Mallorca is a gorgeous Mediterranean island, close to Spain, with awesome weather, amazing landscape and yummy food. The largest of the Balearic Islands, Mallorca is part of Spain but has a extra rugged landscape and otherworldly life quality. 5 top attractions in Mallorca, the topic of today.
A beautiful capital city, Palma de Mallorca offers the perfect combination of seaside relaxation and culture. Two impressive monuments, the cathedral and the castle, give this city the prestige of other capitals in Europe. The glorious Catedral de Mallorca (La Seo) overlooks the Old Harbor and appears from a distance as a beacon of faith. This monumental sandstone building dates to the 13th century but wasn’t completed until the 17th century. The splendid Gothic facade features sculptural decorations by Guillermo Sagrera. Visitors are awed by the interior of the cathedral with its aisled nave rising to a height of 44 meters. The massive space covers an area of 6,600 square meters. Splendid stained-glass windows including several rose windows (the largest dates from 1370) illuminate the sanctuary with an ethereal glow. Much of the interior was remodeled by famous Catalan architect Antoni Gaudi in the early 20th century. In the Capilla Real (Royal Chapel), Gaudi’s gigantic baldachin is shaped like a crown of thorns. The Capilla de la Trinidad contains the sarcophagi of Kings Jaime II and III. From the terrace on the south side of the cathedral, tourists can enjoy a magnificent view of the bay.
The town of Pollensa is an ancient town of attractive narrow streets and an impressive main square, lined with cafes, restaurants and bars – just a few kilometres from the northern resort of Puerto Pollensa. Its Roman bridge, signposted ‘Pont Roma’, is still in use. Climb the 365 steps (counting as you go) of the town’s Puig de Calvari – and be rewarded with fantastic views from the top. In August, as part of the town’s annual fiestas, the town hosts a very noisy re-enactment of the battle waged between the locals and the invading Moors in 1550. The town is also home to the summer’s Pollensa Festival, offering a programme of music and other cultural events, set in the attractive Santo Domingo cloisters. And don’t miss the Sunday morning market in the town. No visit to the north of Mallorca is complete without seeing the island’s northern tip – the Cap de Formentor – where the Serra de Tramuntana mountain range meets the Mediterranean, at the end of a 20-kilometre peninsula. The scenery along this dramatic road is truly spectacular, with viewing points at the Mirador de Mal Pas and the Talaia d’Albercutx watchtower. Although the lighthouse itself is not open to visitors, its surroundings offer awesome views of this wild and rugged spot.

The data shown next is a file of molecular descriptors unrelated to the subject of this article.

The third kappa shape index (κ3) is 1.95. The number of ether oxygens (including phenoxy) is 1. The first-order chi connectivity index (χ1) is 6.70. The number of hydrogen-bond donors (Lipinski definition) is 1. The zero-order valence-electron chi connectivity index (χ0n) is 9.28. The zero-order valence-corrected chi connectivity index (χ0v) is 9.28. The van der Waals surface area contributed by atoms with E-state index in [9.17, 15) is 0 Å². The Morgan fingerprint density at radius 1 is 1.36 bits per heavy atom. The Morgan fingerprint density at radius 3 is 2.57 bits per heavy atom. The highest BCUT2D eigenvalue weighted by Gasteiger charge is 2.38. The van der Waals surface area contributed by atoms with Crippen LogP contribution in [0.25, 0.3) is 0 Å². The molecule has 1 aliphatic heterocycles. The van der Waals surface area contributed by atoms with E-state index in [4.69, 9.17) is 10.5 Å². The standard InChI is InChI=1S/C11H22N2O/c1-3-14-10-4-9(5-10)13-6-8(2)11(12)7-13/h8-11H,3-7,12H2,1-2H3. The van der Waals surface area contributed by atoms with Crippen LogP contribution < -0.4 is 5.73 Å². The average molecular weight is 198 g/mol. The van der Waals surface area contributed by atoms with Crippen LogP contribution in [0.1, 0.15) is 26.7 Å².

What’s that saying? It’s the journey, not the destination? In this case, we definitely embraced the journey to get to this magical beach known as Calo Des Moro. It is one of the most photographed beaches on the island and we can totally see why! Directions for reaching here are somewhat difficult, but once you park the car, we suggest following the crowds towards the water. We took the road less travelled and managed to get to various viewpoints without any way of reaching the actual beach. After a whole lot of laughter, sweat and confusion we finally found the path we should have taken to begin with and before long we were floating in the most incredible waters that Mallorca has to offer. There are no facilities here nor large amounts of space to lay down a towel so come prepared to sit on the various rocks.
NoFrills Excursions in Mallorca has received the Certificate of Excellence from Trip Advisor every year since 2004 for offering quality, service and great value for money on tours and excursions to holidaymakers in Mallorca year after year. 2500 excellent reviews speak for themselves. There are many hidden corners to discover in Mallorca, in the heart of the Balearic Islands, such as coves with crystal clear waters that you can only reach by boat, dramatic landscape in the Tramuntana Mountains and gorgeous quaint villages in the inland. Explore one of Mallorca’s 200 caves or enjoy strolling around the old streets of Palma City. And if you live on the island and you wish to discover Mallorca’s charms or enjoy Palma’s cultural offerings, search among our activities for discounts for residents with exclusive promotions. See more info at Alcudia things to do.